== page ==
The Board of Trustees of the John Simon Guggenheim Memorial Foundation has awarded Guggenheim Fellowships to a diverse group of 175 writers, scholars, artists, and scientists. This year, two Harvard professors were awarded fellowships.

Architect Dilip da Cunha of Philadelphia is a lecturer in urban planning and design at the Harvard Graduate School of Design and an adjunct professor of architecture at Columbia University. His 2019 book, “The Invention of Rivers: Alexander Eye and Ganga Descent,” makes the case that the river is a product of design made possible by the drawn line separating land from water. He is currently working on a sequel and an exhibition titled “The Ocean of Rain,” which presents rain as an alternative moment of design to river landscapes.

Gwill E. York Professor of Physics Andrew Strominger is a founding member of the Black Hole Initiative. Recently, Strominger has discovered an exact equivalence unifying three disparate phenomena which have been separately studied for the last half-century: quantum field theory soft theorems, asymptotic symmetries, and the memory effect.

This year’s fellows were drawn from 53 scholarly disciplines and artistic fields, 78 academic institutions, 31 states and Washington, D.C., and two Canadian provinces. About 60 fellows have no full-time college or university affiliation. Appointed on the basis of prior achievement and exceptional promise, the successful candidates were chosen through a rigorous peer-review process from almost 3,000 applicants in the foundation’s 96th competition.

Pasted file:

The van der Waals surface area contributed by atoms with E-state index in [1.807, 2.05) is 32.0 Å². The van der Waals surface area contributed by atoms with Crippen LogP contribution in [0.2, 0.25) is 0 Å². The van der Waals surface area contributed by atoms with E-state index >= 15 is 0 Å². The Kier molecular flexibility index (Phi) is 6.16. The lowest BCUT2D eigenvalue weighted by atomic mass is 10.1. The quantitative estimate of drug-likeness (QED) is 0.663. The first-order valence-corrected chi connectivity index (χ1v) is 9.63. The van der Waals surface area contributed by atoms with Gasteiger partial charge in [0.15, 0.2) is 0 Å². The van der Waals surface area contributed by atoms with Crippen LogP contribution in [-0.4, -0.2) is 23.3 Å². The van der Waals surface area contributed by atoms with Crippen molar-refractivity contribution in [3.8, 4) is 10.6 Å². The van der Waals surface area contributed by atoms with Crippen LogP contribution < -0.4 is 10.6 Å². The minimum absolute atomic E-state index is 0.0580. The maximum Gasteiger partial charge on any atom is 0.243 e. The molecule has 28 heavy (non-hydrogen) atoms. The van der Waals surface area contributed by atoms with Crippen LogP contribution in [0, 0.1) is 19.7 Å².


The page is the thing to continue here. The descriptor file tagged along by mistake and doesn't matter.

Since its establishment in 1925, the John Simon Guggenheim Memorial Foundation has granted more than $375 million in fellowships to over 18,000 individuals, among whom are scores of Nobel laureates, Fields Medalists, poets laureate, members of the national academies, winners of the Pulitzer Prize, Turing Award, Bancroft Prize, National Book Award, and many other internationally recognized honors.

Created by Sen. John Simon and Olga Guggenheim in memory of their son, the Guggenheim Fellowship program remains a significant source of support for artists, scholars in the humanities and social sciences, and scientific researchers. In addition to the support of Simon and Guggenheim, new and continuing donations from friends, trustees, former fellows, and other foundations have ensured that the John Simon Guggenheim Memorial Foundation will maintain its historic mission. A bequest in 2019 from the estate of American novelist Philip Roth, a fellow in 1959, is providing partial support for the writers supported by the foundation.

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